“There are nowadays professors of philosophy, but not philosophers,” writes Thoreau. “Yet it is admirable to profess because it was once admirable to live.”
I’m Pranay Sanklecha. At 13, I left my family in India to do my A-Levels in England. At 15, I was admitted to read PPE at Oxford. Since then I’ve been a schoolteacher, a commodities trader, a writer, a cook, a restaurant owner and a professor of philosophy.
As an academic philosopher, I worked in political and moral philosophy, on topics such as climate justice, intergenerational justice, individual and collective responsibility and on the meaning of life and the search for purpose.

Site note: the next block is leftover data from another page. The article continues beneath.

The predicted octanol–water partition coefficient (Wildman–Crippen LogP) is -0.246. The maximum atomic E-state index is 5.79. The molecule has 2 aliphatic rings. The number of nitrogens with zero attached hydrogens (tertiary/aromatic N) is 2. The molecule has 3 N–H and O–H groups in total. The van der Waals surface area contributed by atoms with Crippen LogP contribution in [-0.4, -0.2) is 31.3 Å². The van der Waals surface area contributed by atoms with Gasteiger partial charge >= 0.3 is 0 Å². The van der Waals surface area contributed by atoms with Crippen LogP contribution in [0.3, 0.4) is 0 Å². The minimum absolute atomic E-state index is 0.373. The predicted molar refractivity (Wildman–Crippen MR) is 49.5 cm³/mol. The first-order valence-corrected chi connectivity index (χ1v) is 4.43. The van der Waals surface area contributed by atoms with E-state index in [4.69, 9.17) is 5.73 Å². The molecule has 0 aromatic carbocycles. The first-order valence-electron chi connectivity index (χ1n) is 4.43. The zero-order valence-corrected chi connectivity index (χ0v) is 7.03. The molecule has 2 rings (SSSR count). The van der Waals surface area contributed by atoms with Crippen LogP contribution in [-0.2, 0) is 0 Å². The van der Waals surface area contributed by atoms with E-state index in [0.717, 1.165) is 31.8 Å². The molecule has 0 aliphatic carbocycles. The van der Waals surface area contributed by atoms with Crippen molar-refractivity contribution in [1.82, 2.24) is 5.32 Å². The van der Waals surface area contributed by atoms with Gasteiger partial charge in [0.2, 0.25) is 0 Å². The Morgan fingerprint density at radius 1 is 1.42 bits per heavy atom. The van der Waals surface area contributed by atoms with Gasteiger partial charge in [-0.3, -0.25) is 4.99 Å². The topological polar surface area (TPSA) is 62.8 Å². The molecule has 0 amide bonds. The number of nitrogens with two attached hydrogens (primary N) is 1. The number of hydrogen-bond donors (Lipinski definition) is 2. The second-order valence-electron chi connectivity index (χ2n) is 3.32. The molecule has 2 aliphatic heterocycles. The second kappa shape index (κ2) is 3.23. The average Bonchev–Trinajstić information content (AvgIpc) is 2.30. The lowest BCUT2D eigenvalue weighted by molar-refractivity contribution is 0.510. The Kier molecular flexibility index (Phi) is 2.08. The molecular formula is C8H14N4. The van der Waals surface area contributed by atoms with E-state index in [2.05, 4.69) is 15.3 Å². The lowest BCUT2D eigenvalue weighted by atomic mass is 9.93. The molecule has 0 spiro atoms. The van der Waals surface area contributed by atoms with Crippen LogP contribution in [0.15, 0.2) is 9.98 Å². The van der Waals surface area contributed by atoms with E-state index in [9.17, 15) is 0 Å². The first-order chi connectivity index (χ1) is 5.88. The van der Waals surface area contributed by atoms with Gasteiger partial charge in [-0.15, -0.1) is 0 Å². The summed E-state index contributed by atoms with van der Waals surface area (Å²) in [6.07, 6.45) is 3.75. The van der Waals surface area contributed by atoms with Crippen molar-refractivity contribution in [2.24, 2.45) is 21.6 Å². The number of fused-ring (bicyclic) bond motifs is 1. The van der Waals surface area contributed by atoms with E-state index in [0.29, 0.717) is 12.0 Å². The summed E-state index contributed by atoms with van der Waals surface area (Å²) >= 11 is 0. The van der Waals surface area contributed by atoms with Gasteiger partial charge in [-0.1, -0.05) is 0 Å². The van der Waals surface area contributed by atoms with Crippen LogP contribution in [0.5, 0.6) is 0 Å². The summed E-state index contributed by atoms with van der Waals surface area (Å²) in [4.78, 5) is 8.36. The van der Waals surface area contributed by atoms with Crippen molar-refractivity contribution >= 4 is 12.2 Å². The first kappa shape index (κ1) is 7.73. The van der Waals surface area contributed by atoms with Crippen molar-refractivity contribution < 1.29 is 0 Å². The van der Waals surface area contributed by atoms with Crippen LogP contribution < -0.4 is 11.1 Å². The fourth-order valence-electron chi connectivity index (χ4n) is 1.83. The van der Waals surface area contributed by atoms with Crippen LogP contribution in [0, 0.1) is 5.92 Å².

Being a professor was an easy life but I resigned.
I’ve decided, in Thoreau’s terms, to stop being a professor of philosophy and try to be a philosopher instead.
“To be a philosopher,” continues Thoreau, “is … so to love wisdom as to live according to its dictates, a life of simplicity, independence, magnanimity, and trust. It is to solve some of the problems of life, not only theoretically, but practically.”
I want to use everything I’ve learned as a philosopher to help people. That’s my purpose. So here I am.